‘Dil Chahta Hai’, the title song, established SEL as a brand of vocal harmony. One of the main reasons for those beautiful harmonies was the vocal arrangement that SEL did with Clinton Cerejo. Their way of using the chorus to refine and embellish the texture of a song lends an exceptional and distinctive edge to the SEL repository.
They had a group of five singers. While some of them sang in a melody, other voices were layered on top of that. These elements are complex but haunting and hitherto unknown in film songs. The musical bridges, in between the antaras of the songs, get a different texture with stacks of vocal harmony.
Shankar-Ehsaan-Loy used some of the most talented voices, inspired by the happenings in the Western musical scene. They thrived in the jingle-making industry, where producers were into experimental stuff. Shankar-Ehsaan-Loy’s prolonged stint in the jingle-making industry got them acquainted with many who became a part of their music production in Bollywood films as well.
Ehsaan and Loy called up one such singer, Caralisa Monteiro, whom they knew very closely from their jingle-making days. She got an interesting brief when SEL were recording ‘Jaane Kyon’. Shankar-Ehsaan-Loy didn’t even play the melody for her and just explained what was expected of her. When Loy gave her the brief, he wanted a spontaneous response.
The result was a great vocal motif interspersed in the main lyrics of the song, which brings a global feel to the song. The lyrics may sound like ‘abracadabra’, but the vocal harmony brings in a unique texture to the soundscape of the song.
This technique of not using any words in vocal singing is called ‘glossolalia’, where the singers utter words or speech-like sounds that fit in phonetically to the background. Caralisa had created a language of her own. When she finished singing, Loy gave an appreciative laugh, as that was exactly what they were looking for. That brief part lifted the song and made it global.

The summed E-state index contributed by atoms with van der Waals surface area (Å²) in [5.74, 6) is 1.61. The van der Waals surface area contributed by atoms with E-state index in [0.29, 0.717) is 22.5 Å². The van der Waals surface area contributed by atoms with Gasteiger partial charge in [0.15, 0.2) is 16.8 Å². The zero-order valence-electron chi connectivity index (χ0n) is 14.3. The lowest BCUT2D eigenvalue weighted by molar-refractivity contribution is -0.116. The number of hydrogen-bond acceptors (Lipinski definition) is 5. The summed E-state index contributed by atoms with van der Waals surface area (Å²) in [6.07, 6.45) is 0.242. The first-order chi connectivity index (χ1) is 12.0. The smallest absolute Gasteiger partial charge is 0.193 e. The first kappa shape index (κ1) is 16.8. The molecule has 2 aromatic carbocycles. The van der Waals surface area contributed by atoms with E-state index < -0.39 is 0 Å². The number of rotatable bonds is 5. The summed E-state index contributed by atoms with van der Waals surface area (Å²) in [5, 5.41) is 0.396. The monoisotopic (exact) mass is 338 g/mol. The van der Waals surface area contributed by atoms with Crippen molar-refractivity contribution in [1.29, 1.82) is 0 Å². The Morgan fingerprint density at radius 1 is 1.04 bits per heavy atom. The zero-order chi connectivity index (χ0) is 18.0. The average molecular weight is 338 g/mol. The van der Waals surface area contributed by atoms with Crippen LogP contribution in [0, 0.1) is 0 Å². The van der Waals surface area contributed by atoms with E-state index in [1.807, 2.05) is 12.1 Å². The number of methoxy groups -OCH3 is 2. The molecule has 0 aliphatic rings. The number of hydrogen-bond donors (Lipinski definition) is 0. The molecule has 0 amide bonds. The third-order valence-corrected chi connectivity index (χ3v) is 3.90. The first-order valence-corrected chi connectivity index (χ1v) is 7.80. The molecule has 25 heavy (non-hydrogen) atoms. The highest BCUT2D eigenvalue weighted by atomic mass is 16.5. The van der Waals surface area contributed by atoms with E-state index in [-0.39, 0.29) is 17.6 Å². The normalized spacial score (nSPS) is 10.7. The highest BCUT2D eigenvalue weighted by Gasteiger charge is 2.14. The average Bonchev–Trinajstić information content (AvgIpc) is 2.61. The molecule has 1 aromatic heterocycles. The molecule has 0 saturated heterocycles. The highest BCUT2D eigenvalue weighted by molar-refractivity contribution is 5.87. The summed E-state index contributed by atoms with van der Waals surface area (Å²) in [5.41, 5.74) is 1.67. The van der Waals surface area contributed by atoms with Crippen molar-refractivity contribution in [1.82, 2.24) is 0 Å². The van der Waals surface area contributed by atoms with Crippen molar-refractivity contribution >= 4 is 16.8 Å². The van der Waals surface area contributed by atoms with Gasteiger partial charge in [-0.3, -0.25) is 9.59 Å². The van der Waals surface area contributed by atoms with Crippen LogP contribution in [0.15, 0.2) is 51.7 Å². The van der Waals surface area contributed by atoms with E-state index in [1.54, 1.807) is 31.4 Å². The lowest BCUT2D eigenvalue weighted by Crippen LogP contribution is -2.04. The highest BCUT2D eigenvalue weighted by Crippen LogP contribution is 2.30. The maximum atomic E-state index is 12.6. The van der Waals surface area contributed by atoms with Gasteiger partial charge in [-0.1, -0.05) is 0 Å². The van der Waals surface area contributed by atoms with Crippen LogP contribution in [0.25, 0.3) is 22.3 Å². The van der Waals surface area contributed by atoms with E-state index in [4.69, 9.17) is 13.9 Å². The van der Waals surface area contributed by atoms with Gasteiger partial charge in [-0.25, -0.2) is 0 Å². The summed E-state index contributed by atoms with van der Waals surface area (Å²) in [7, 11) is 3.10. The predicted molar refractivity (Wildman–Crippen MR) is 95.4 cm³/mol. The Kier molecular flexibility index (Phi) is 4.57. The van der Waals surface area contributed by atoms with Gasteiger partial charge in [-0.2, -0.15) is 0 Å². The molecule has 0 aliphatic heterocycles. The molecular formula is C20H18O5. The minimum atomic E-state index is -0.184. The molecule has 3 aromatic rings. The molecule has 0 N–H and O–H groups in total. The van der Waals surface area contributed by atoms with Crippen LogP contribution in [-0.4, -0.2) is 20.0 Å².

The popular duo, Udit Narayan and Alka Yagnik, are potentially the most prominent link between the sound of the ’90s and that of the 2000s. In ‘Jaane Kyon’, Aamir Khan had suggested SEL to use Udit’s voice for him. While the song made a new age sound with an Australian instrument called didgeridoo, which had not been heard before in Hindi films, the interlude incorporated a strange and striking African chorus. Javed Akhtar’s predilection for using anaphora, consecutive sentences starting with the same words, came in handy to bring in the flavour of an old, Hindi conversational song.
‘Woh Ladki Hai Kahan’ took shape from a Celtic tune that the trio and Farhan were listening to in the in-car stereo while going to Lonavala. There have been instances where modern-day films paid tribute to yesteryear filmmaking through a song sequence. This song surely tops the list in that category.
The picturization of two lovers munching popcorn in a cinema hall and imagining themselves in the days of black-and-white films, along with the music, is a sheer delight to watch. The music had to be retro in its appeal to take one back to that groove where heroines would be gaping at the moon, singing and dancing on the shining cloudlets, with their satin sarees shimmering in the backlight.
The song spans over a long time: from club music in monochrome, to the imitation of the Titanic pose while standing at the edge of a cliff. The innovation comes in when instead of going desi in its instrumentation, SEL source elements from Scottish folksy tunes.
In the song, a guitar solo leads the way in old bluegrass mode. Then a lot of acoustic music comes in for small but significant passages, with a bagpiper phrase coming in the background where the dancers flutter their arms like birds flapping their wings. The rhythmic guitar riff keeps moving while fiddle, flute, piano and offbeat clapping wait to come in. The song sounds like old-fashioned Welsh country music. However, it also brings out the authentic high-energy, party atmosphere where along with Saif Ali Khan and Sonali Kulkarni other young lovers in the movie hall also had the pleasure of replicating the antics of their celluloid icons.
Excerpted with permission from Musical Maverick – The Authorized Biography of Shankar Mahadevan, Ashis Ghatak, Rupa Publications.